Because they own their homes but not the land under their homes, owners of manufactured homes are vulnerable to closure of the community—the landowner can decide to put the land to some other use, and can force all the homeowners and their homes off the land. Closure of manufactured home communities is always a threat, but is particularly pronounced when there is a boom in commercial development, as developers eye these communities as prime targets for strip malls or office buildings.
Even when closure is not threatened, few states have effective protections against confiscatory rent increases that can force homeowners out by making the lot rent unaffordable. Another problem is that the community owner may fail to maintain the property, allowing the roads, grounds, and water and sewer system to deteriorate until the community becomes an eyesore, if not a health hazard.
Giving manufactured home community residents the opportunity to purchase the land on which their homes sit addresses all of these problems. Residents across the country have successfully formed co-ops to buy and operate their manufactured home communities. Once they own the community, it is protected from closure. They maintain and improve the land and have control over how much the rent should be.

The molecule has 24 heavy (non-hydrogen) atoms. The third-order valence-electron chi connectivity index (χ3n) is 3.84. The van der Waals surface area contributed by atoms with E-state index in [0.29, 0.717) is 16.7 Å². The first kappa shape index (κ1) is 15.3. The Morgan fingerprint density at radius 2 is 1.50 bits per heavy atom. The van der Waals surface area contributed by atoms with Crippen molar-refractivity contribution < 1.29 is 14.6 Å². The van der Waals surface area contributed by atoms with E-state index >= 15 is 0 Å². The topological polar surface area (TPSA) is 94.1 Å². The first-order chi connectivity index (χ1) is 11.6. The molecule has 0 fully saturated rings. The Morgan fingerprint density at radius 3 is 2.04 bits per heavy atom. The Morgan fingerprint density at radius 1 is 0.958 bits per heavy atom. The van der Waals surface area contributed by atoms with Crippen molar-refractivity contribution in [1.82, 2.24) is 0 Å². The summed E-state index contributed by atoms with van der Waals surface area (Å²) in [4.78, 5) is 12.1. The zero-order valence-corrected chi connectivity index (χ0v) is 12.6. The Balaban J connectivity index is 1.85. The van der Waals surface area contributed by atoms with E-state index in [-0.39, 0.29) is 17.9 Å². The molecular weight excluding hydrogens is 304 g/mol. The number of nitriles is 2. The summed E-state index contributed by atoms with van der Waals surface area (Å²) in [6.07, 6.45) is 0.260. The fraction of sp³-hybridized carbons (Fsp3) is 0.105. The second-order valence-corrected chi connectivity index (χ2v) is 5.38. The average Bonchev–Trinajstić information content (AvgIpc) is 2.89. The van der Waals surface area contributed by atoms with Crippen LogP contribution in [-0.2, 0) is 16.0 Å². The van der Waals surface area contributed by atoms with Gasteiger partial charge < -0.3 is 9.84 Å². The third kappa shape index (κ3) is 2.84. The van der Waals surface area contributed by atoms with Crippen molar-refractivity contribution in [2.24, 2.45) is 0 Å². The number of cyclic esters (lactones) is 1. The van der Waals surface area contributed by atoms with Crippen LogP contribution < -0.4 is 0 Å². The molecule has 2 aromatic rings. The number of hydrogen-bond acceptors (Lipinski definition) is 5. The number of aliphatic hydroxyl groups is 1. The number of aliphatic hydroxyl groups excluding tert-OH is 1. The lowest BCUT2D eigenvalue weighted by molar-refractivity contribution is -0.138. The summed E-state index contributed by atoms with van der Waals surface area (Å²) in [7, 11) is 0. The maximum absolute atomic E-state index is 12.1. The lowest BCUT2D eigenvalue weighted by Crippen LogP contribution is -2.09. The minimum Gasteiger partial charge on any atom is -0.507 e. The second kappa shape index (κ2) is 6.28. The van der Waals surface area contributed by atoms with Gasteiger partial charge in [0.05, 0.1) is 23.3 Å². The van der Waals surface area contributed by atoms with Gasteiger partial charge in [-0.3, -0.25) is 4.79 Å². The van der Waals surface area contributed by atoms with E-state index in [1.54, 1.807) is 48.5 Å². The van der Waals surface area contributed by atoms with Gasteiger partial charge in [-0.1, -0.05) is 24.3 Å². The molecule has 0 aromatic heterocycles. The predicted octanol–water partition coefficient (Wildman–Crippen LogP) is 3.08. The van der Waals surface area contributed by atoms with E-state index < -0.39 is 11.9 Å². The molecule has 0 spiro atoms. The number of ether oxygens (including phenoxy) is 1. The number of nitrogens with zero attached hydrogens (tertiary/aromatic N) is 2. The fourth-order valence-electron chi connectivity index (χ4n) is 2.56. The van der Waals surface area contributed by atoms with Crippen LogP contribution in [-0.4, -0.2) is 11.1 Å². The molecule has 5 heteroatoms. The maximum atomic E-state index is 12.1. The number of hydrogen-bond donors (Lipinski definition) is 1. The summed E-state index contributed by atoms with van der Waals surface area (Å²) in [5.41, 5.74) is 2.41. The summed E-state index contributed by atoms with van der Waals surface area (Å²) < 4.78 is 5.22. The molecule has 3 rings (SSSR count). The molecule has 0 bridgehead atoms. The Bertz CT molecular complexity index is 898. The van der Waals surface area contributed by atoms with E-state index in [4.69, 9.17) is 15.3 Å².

Policy Guide: Promoting Resident Ownership of Communities
Model Manufactured Home Community Stability and Preservation ActDecember 28, 2023
This guide is a resource for anyone interested in promoting resident purchase opportunities through state policy. It is based on a careful review of existing and proposed state-level legislation, as well as the National Consumer Law Center’s (NCLC) experience working with advocates in various states.Read More about: Model Manufactured Home Community Stability and Preservation Act
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December 28, 2023
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From the Digital Library
Consumer Warranty Law
The definitive consumer litigation treatise concerning defective new and used cars (including leased vehicles), manufactured homes, new homes, home improvements, automobile repairs, service contracts, assistive devices, and more.Read Chapter One